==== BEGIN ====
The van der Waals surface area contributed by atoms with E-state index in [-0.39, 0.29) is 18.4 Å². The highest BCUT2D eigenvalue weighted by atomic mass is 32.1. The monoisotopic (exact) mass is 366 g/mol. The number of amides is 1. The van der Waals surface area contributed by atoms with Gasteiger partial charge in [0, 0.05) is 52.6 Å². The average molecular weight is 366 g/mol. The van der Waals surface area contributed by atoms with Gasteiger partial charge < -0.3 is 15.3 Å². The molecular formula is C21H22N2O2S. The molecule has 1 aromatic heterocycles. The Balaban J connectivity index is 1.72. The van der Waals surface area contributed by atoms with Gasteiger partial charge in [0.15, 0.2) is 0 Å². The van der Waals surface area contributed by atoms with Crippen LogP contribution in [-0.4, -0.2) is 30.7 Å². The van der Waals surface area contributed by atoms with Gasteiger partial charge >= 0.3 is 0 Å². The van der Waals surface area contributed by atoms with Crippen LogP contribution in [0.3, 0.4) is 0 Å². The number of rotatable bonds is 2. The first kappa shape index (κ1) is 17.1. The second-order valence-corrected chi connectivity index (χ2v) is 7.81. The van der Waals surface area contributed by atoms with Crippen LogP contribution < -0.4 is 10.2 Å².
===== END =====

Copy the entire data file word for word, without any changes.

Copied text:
The van der Waals surface area contributed by atoms with E-state index in [-0.39, 0.29) is 18.4 Å². The highest BCUT2D eigenvalue weighted by atomic mass is 32.1. The monoisotopic (exact) mass is 366 g/mol. The number of amides is 1. The van der Waals surface area contributed by atoms with Gasteiger partial charge in [0, 0.05) is 52.6 Å². The average molecular weight is 366 g/mol. The van der Waals surface area contributed by atoms with Gasteiger partial charge < -0.3 is 15.3 Å². The molecular formula is C21H22N2O2S. The molecule has 1 aromatic heterocycles. The Balaban J connectivity index is 1.72. The van der Waals surface area contributed by atoms with Gasteiger partial charge in [0.15, 0.2) is 0 Å². The van der Waals surface area contributed by atoms with Crippen LogP contribution in [-0.4, -0.2) is 30.7 Å². The van der Waals surface area contributed by atoms with Gasteiger partial charge >= 0.3 is 0 Å². The van der Waals surface area contributed by atoms with Crippen LogP contribution in [0.3, 0.4) is 0 Å². The number of rotatable bonds is 2. The first kappa shape index (κ1) is 17.1. The second-order valence-corrected chi connectivity index (χ2v) is 7.81. The van der Waals surface area contributed by atoms with Crippen LogP contribution < -0.4 is 10.2 Å².